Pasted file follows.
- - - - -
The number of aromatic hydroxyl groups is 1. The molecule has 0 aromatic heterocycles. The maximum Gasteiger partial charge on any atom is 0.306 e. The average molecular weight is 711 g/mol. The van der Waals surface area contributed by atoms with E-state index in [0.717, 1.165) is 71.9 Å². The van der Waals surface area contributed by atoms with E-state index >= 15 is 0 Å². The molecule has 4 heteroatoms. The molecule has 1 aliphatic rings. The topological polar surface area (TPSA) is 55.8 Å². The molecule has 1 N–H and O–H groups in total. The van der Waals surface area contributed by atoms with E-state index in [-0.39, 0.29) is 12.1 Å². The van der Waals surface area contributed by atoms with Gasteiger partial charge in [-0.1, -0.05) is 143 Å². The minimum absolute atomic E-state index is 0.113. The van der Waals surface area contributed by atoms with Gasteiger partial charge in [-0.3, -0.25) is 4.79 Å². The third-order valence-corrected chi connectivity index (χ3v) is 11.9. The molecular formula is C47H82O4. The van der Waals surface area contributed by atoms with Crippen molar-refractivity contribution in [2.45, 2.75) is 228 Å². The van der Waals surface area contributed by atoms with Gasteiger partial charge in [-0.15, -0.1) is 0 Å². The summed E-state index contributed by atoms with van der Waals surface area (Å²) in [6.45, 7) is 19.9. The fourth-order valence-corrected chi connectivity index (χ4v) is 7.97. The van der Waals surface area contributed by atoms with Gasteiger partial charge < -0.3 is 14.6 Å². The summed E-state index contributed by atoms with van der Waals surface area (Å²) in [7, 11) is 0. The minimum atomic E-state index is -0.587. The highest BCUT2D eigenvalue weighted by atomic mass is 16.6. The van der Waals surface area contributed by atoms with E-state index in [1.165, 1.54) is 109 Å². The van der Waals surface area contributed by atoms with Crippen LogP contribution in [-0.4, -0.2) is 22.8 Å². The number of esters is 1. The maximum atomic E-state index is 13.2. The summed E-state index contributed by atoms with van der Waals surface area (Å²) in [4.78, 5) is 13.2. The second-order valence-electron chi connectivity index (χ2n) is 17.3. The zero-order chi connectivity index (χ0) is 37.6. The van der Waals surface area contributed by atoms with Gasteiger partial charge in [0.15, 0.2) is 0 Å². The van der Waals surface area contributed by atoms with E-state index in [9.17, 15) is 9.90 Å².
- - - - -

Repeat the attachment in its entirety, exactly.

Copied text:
The number of aromatic hydroxyl groups is 1. The molecule has 0 aromatic heterocycles. The maximum Gasteiger partial charge on any atom is 0.306 e. The average molecular weight is 711 g/mol. The van der Waals surface area contributed by atoms with E-state index in [0.717, 1.165) is 71.9 Å². The van der Waals surface area contributed by atoms with E-state index >= 15 is 0 Å². The molecule has 4 heteroatoms. The molecule has 1 aliphatic rings. The topological polar surface area (TPSA) is 55.8 Å². The molecule has 1 N–H and O–H groups in total. The van der Waals surface area contributed by atoms with E-state index in [-0.39, 0.29) is 12.1 Å². The van der Waals surface area contributed by atoms with Gasteiger partial charge in [-0.1, -0.05) is 143 Å². The minimum absolute atomic E-state index is 0.113. The van der Waals surface area contributed by atoms with Gasteiger partial charge in [-0.3, -0.25) is 4.79 Å². The third-order valence-corrected chi connectivity index (χ3v) is 11.9. The molecular formula is C47H82O4. The van der Waals surface area contributed by atoms with Crippen molar-refractivity contribution in [2.45, 2.75) is 228 Å². The van der Waals surface area contributed by atoms with Gasteiger partial charge in [-0.15, -0.1) is 0 Å². The summed E-state index contributed by atoms with van der Waals surface area (Å²) in [6.45, 7) is 19.9. The fourth-order valence-corrected chi connectivity index (χ4v) is 7.97. The van der Waals surface area contributed by atoms with Gasteiger partial charge < -0.3 is 14.6 Å². The summed E-state index contributed by atoms with van der Waals surface area (Å²) in [7, 11) is 0. The minimum atomic E-state index is -0.587. The highest BCUT2D eigenvalue weighted by atomic mass is 16.6. The van der Waals surface area contributed by atoms with E-state index in [1.165, 1.54) is 109 Å². The van der Waals surface area contributed by atoms with Crippen LogP contribution in [-0.4, -0.2) is 22.8 Å². The number of esters is 1. The maximum atomic E-state index is 13.2. The summed E-state index contributed by atoms with van der Waals surface area (Å²) in [4.78, 5) is 13.2. The second-order valence-electron chi connectivity index (χ2n) is 17.3. The zero-order chi connectivity index (χ0) is 37.6. The van der Waals surface area contributed by atoms with Gasteiger partial charge in [0.15, 0.2) is 0 Å². The van der Waals surface area contributed by atoms with E-state index in [9.17, 15) is 9.90 Å².